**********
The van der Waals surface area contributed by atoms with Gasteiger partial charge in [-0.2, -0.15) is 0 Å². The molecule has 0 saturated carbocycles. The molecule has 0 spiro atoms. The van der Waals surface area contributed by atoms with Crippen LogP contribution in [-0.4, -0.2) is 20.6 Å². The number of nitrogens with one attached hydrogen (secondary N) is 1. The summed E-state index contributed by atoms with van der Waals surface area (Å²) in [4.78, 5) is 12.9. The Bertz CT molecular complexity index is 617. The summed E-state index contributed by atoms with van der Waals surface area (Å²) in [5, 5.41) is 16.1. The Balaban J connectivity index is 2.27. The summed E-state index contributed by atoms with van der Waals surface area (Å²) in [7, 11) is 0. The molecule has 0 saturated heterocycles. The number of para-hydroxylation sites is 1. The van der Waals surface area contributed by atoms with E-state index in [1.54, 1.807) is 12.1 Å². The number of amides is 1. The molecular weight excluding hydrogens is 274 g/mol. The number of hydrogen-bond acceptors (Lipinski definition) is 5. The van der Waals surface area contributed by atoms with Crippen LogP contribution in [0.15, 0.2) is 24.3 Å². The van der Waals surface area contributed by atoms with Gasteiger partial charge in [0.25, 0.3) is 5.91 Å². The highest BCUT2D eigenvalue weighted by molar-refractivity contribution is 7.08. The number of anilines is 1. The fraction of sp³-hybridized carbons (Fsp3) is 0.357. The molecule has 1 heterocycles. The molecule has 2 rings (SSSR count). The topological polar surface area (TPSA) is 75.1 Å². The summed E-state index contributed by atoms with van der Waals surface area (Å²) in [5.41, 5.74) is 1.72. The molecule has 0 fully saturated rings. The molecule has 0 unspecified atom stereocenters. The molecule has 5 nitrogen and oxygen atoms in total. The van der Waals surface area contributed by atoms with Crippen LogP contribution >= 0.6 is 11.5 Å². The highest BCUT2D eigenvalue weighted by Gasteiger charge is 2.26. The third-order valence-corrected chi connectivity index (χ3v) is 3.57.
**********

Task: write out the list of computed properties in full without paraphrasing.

The van der Waals surface area contributed by atoms with Gasteiger partial charge in [-0.2, -0.15) is 0 Å². The molecule has 0 saturated carbocycles. The molecule has 0 spiro atoms. The van der Waals surface area contributed by atoms with Crippen LogP contribution in [-0.4, -0.2) is 20.6 Å². The number of nitrogens with one attached hydrogen (secondary N) is 1. The summed E-state index contributed by atoms with van der Waals surface area (Å²) in [4.78, 5) is 12.9. The Bertz CT molecular complexity index is 617. The summed E-state index contributed by atoms with van der Waals surface area (Å²) in [5, 5.41) is 16.1. The Balaban J connectivity index is 2.27. The summed E-state index contributed by atoms with van der Waals surface area (Å²) in [7, 11) is 0. The molecule has 0 saturated heterocycles. The number of para-hydroxylation sites is 1. The van der Waals surface area contributed by atoms with E-state index in [1.54, 1.807) is 12.1 Å². The number of amides is 1. The molecular weight excluding hydrogens is 274 g/mol. The number of hydrogen-bond acceptors (Lipinski definition) is 5. The van der Waals surface area contributed by atoms with Crippen LogP contribution in [0.15, 0.2) is 24.3 Å². The van der Waals surface area contributed by atoms with Gasteiger partial charge in [0.25, 0.3) is 5.91 Å². The highest BCUT2D eigenvalue weighted by molar-refractivity contribution is 7.08. The number of anilines is 1. The fraction of sp³-hybridized carbons (Fsp3) is 0.357. The molecule has 1 heterocycles. The molecule has 2 rings (SSSR count). The topological polar surface area (TPSA) is 75.1 Å². The summed E-state index contributed by atoms with van der Waals surface area (Å²) in [5.41, 5.74) is 1.72. The molecule has 0 fully saturated rings. The molecule has 0 unspecified atom stereocenters. The molecule has 5 nitrogen and oxygen atoms in total. The van der Waals surface area contributed by atoms with Crippen LogP contribution >= 0.6 is 11.5 Å². The highest BCUT2D eigenvalue weighted by Gasteiger charge is 2.26. The third-order valence-corrected chi connectivity index (χ3v) is 3.57.